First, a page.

Stormatia asks: "So I was wondering after reading this entire site if there was a place for me. You see, I am a devoted metalhead and have been for several years now. . . but at the same time, I LOVE the goth scene and i have embraced the style a long time ago. I fit the goth scene in almost every way, but I absolutely enjoy the metal scene too. Is there such thing as a happy medium?"

It sounds to me as though you are already enjoying a happy medium. Many metalheads do indeed dress in Goth fashions. Many Goths also enjoy metal music. However, if you would like to become more active in the Goth community and are feeling conflicted, why not expand your musical library to include some Goth bands and bands from related genres as well? Many bands enjoyed by Goths have a metal-based sound or influence; perhaps you would enjoy these? Obviously, without knowing your exact musical preferences, I can only speculate as to which bands you might enjoy, but here's a few recommendations: Rammstein, Nine Inch Nails, Gothminister, Rob Zombie, Die So Fluid, Bella Morte, Angelspit, Christian Death, ASP, Astrovamps, Corvus Corax, Emilie Autumn, I:Scintilla, KMFDM.

Amelia asks: "Do I have to like horror movies to be goth? Because even the Lord of the Rings scares me to death..."

No, not at all! Many Goths like horror movies, whether they be genuinely scary ones, kitschy B-movies in black and white, or cult Goth-related movies like Ginger Snaps. However, a fair amount have no interest in the horror genre at all.

Sadie asks: "11 Year old goth thats me, I have been goth since i was about 8 or 9. People criticise me saying you're too young to be goth, or you're not a proper one. Any help on how to deal with this?"

I expect that people who say you're too young to be Goth don't really know what Goth is all about. I mean, if they're thinking of PVC, high heels, devil worship and horror movies, then yes, I would fully agree that you're too young! But there's no age limit on enjoying a darker aesthetic, the works of Tim Burton and Edward Gorey, books like Ellen Schreiber's Vampire Kisses and a lot of the beautiful artwork and music associated with the Goth scene.

I would recommend either ignoring these people - yes, it's frustrating when people judge and make comments without really knowing what they're talking about - or looking them straight in the eye and saying, "That's your opinion; I'm happy being myself, thanks," and walking away. Who cares about what they think anyway?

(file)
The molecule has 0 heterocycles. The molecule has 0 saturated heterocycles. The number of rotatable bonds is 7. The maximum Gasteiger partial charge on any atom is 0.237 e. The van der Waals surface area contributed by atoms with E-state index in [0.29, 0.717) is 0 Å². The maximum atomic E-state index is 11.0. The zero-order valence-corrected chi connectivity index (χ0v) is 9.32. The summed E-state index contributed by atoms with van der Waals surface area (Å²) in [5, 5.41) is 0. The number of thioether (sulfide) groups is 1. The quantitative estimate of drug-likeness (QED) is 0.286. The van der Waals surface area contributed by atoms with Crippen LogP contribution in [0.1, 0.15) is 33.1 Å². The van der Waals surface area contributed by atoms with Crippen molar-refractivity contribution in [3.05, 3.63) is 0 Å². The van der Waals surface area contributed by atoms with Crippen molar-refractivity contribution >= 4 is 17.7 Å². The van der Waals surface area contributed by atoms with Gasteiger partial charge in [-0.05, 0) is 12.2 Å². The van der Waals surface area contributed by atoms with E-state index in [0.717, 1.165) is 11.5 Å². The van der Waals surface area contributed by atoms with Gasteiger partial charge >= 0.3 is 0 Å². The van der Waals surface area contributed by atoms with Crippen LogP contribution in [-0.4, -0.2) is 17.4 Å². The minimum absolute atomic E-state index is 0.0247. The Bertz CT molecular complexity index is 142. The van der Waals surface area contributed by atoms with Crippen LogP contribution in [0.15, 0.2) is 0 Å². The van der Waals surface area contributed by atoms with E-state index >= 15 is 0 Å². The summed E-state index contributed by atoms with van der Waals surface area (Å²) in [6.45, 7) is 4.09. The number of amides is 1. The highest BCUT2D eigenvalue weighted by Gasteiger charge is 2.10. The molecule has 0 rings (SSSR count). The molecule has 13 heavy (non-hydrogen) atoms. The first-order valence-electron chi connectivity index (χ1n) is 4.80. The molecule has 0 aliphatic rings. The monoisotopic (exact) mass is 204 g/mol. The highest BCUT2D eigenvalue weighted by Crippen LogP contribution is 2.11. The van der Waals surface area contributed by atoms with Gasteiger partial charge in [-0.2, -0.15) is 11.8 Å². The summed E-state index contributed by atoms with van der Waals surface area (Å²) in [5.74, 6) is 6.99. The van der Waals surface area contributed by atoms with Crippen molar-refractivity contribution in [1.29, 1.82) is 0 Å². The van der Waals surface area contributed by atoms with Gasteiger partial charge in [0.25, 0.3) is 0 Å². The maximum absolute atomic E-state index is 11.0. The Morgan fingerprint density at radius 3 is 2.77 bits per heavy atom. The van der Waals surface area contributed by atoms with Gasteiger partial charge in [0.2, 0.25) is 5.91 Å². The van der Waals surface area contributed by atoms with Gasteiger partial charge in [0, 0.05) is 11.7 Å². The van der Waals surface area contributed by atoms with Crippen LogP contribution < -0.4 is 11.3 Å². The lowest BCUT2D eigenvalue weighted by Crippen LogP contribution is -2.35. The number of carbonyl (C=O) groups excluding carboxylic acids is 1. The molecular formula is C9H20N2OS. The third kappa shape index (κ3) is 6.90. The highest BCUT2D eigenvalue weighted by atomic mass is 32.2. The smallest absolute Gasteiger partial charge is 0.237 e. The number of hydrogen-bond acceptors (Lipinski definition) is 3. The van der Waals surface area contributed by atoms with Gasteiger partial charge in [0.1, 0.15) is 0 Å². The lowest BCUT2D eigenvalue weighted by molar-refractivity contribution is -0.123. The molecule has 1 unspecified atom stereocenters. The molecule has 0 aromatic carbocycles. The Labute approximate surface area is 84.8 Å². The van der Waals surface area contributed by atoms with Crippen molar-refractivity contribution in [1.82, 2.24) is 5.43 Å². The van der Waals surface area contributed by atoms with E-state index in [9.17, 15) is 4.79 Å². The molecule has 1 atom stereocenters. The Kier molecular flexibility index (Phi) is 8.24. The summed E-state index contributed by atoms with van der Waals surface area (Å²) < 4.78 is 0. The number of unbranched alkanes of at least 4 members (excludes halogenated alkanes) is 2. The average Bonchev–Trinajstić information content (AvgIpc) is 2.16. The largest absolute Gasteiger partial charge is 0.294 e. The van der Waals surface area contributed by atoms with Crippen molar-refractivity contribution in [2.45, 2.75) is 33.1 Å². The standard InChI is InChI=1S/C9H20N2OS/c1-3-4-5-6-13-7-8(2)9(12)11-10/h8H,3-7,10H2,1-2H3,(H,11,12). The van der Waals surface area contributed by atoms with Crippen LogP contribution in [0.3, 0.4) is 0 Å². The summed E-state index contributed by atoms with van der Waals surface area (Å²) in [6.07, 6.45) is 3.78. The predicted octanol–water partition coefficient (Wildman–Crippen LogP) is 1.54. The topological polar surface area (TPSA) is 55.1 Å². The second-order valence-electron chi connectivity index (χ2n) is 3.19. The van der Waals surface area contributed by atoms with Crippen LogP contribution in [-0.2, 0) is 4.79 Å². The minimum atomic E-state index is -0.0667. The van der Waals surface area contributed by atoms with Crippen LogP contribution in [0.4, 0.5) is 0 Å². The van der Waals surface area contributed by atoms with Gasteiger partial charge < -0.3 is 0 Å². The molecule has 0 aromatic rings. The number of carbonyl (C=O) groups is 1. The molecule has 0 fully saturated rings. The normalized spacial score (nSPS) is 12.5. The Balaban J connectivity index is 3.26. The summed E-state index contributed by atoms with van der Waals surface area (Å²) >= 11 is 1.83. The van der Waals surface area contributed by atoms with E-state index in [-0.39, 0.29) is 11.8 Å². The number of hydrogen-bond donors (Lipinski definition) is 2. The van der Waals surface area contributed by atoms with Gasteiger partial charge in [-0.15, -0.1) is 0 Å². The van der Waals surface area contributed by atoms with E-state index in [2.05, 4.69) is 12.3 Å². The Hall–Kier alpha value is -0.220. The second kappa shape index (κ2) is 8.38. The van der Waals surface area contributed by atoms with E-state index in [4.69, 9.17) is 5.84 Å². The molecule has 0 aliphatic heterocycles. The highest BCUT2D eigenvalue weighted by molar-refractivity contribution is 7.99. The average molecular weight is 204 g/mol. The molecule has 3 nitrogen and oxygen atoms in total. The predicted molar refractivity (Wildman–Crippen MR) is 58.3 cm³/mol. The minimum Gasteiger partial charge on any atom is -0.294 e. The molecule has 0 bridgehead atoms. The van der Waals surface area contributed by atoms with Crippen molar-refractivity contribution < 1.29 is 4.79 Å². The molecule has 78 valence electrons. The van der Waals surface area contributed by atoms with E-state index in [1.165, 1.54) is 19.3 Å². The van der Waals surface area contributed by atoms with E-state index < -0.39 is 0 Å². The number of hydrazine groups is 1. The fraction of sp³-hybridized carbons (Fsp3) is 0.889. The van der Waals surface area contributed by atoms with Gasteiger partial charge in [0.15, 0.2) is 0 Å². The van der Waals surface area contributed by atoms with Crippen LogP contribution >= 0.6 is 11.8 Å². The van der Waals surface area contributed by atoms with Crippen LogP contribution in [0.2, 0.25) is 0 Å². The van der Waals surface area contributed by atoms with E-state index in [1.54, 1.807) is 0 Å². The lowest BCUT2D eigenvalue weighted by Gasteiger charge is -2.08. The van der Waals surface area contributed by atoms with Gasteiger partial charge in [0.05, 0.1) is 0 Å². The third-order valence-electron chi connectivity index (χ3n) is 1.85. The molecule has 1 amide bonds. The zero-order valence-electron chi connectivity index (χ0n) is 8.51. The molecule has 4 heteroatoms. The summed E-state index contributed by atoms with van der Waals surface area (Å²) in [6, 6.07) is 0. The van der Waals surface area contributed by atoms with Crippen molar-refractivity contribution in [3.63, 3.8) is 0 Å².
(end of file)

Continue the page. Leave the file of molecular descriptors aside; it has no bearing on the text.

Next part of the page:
Anonymous asks: "Has anyone invented a fashion style that involves "classic" or "timeless" fashion? I mean something not as casual as post-punk goth, and something other than corp goth? Kind of like the little black dress, white button down, trench - all goth staples, I know. I'm not doing a great job of what I mean. I'm thinking of something as elegant as Victorian goth, but with less emphasis on historic period - Audrey Hepburn comes to mind, as well as other famous starlets of the 50s and 60s like Marylin Monroe. I don't know - maybe that is corp goth?"

Sounds a bit like ethergoth; also, many Goth styles are retro and vintage inspired, such as dark cabaret and Gothabilly. Possibly a mash-up of these with a sprinkling of corpgoth on top? I have a feeing that Stop Staring's designs might embody what you are looking for.

MissSpastic asks: "Are you saying that if I were to go to a Goth club in what I normally wear (anything ranging from a pastel version of cyber goth, to less-neony raver styles, to fairy kei) that I'd be snarked at unless I slap on a bunch of black clothes?"

A lot of Goths have a certain amount of disdain for raver-based styles; other than that, no, probably not. If you have very little working knowledge of alternative fashion, it's best to stick to black (which is what I was getting at in the post which triggered this comment). If, however, alternative fashion is second nature to you - it doesn't have to be 'typically Goth' - then you are likely to be welcomed.

Brandie asks: "Am I a goth?"

Without knowing anything about you, it's impossible to tell. Do you enjoy any bands from the wide spectrum of Goth and dark music (see my Great Big List of Goth Bands in the sidebar)? Are you interested in dark, Gothic or alternative fashion? Are you interested in being part of the Goth subculture? If yes to all of the above, then I would personally say that you are a Goth. If yes to two out of three, you're getting there.

Chloe asks: "Can a Goth like Glee? Because I like Glee. In fact, I LOVE Glee. I never miss an episode. Is that natural for a Gothling such as myself? Will I be burned on the stake or hung, or maybe shot? I know it seems entirely very odd for a Goth of all people to watch and enjoy Glee, but I do. I don't like a lot of the songs that are actually sung, but they are sung well and I enjoy the show itself. It's really quite entertaining. What do you think of it? Do you think of it?"

You're a Goth. You like Glee. So yes, evidently, a Goth can like Glee. ;-) As to whether or not it's natural, I wouldn't like to say! I am wary of Glee as I can't stand High School Musical and it seems very similar to that ilk - I suspect that many other Goths hold a similar opinion. But I don't think anyone will shoot you. I have been tempted to watch Glee of late as apparently there is a token Goth character, which always makes me very curious.